Barely worth a mention is the Wi-Fi leaderboards which though a nice inclusion have at this time of writing become overrun with suspicious Max Score runs in little more than a couple of hours, still it's there nonetheless.

Seemingly not wanting to leave any feature of the DS unexploited, you even get to blow into the microphone at certain points and even shout once if you so desire; as you may expect this is implemented mainly through "puzzles" in the levels. Yes we have seen this sort of thing before but it works well and is always nice to have included. This feature is also used to find a few hidden secrets within the game so it's a welcomed addition even if it's an already ten times over exploited one it does nothing to harm the game and adds a small bit of extra enjoyment.

Levels themselves are somewhat shorter than what many have become accustomed too with the series but they are well structured and beautifully rendered so it's no bad thing and keeps things fun and focused. Enemies are mainly limited to a few incarnations of the Fiends and Black Spider clan but there are others included such as scarabs, undead creatures, and many airborne adversaries which tie in with the environments which include Forests, Monasteries, Mausoleums, Caverns of Fire and Ice and even Hell itself not to mention the mini Trials of Valour inbetween.

At the end of each stage you get to face off against a boss, this is where the camera angle changes and you do battle in a more three dimensional setting different from the overhead angle you play in mostly; the bosses themselves are quite impressive, some are more inventive than others and the overall difficulty ranges from subdued to stylus snapping (which I wouldn't recommend if your fortunate enough to be using the Dragon Sword stylus that comes bundled with some copies) but overall the pacing is just about right.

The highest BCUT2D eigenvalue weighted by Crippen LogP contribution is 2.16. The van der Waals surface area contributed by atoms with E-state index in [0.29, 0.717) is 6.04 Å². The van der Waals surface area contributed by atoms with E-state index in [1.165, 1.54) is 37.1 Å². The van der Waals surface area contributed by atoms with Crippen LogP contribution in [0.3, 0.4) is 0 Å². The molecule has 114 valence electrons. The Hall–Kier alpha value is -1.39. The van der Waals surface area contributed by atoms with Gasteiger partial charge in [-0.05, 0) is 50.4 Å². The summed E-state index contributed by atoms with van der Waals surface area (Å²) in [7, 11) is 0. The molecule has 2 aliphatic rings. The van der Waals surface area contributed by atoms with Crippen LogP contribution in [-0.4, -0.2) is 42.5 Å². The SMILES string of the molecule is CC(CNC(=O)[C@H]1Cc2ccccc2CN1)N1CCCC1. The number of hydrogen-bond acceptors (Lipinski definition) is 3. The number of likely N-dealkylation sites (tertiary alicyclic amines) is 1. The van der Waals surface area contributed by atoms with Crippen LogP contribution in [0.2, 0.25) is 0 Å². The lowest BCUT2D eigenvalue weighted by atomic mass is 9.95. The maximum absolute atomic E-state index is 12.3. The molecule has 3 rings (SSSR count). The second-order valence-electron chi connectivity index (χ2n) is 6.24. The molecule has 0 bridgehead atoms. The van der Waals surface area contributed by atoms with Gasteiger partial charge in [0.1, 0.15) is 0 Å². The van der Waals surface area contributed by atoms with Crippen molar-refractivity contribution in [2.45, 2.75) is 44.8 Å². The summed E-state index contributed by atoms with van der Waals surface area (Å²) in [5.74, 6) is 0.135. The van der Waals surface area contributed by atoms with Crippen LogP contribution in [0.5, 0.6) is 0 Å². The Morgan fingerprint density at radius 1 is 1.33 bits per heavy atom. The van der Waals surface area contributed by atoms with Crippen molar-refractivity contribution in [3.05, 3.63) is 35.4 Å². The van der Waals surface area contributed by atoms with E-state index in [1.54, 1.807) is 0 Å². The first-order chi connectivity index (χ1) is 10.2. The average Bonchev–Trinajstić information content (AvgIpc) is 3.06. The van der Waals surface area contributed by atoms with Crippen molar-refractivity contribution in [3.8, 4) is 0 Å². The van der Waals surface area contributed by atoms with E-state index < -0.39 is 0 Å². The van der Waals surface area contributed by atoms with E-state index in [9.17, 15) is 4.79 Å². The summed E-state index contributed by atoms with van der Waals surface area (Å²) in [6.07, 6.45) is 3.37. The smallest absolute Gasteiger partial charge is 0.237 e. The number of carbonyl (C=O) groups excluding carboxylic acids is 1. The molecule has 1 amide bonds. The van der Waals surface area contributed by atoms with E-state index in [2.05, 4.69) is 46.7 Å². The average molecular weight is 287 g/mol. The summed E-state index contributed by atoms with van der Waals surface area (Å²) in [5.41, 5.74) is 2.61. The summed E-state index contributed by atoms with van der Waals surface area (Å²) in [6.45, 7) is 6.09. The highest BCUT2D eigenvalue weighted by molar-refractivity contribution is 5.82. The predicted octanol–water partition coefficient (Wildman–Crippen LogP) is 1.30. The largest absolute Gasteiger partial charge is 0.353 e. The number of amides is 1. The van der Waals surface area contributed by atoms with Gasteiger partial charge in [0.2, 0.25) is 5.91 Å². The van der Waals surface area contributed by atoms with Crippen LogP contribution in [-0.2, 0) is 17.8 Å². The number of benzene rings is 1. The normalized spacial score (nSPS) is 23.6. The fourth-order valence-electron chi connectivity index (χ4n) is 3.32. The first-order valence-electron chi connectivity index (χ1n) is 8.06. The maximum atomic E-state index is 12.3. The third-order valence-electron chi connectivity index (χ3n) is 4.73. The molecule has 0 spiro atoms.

For the amazing technical achievement that it is though, I can't help but think that this is Ninja Gaiden "lite" it has all of the main elements and acrobatics even including the "vertical wall jump" but things such as running across walls just aren't there; also your arsenal is limited to just the Dragon Sword, Shurikens and a Bow. While this may sound severely restrictive it strangely enhances the gameplay instead of taking away from it as there are more levels to the sword and it's a better weapon here then in the true three-dimensional incarnations in which it's mostly overshadowed.

An astonishingly good musical score accompanies the on screen onslaught and only serves to amplify the action; featuring recycled renditions of classic tracks as well as some nice original arrangements. Basically it looks, feels, sounds and plays like the true Ninja Gaiden game that it is and while it's minimalist approach separates it from the rest of its brethren it works only to its credit and is equally as enjoyable but just in a different, more involving way.

N-Europe Final Verdict

To all intents and purposes this is a Ninja Gaiden game through and through but with a new innovative twist to the control method which serves only to quicken the pace and make it in some ways even more enjoyable than previous outings.

  • Gameplay5
  • Playability4
  • Visuals5
  • Audio5
  • Lifespan3
Final Score



Flawless presentation
Excellent control method
Classic gameplay
Decent use of hardware


Relatively short
A few frustrating boss battles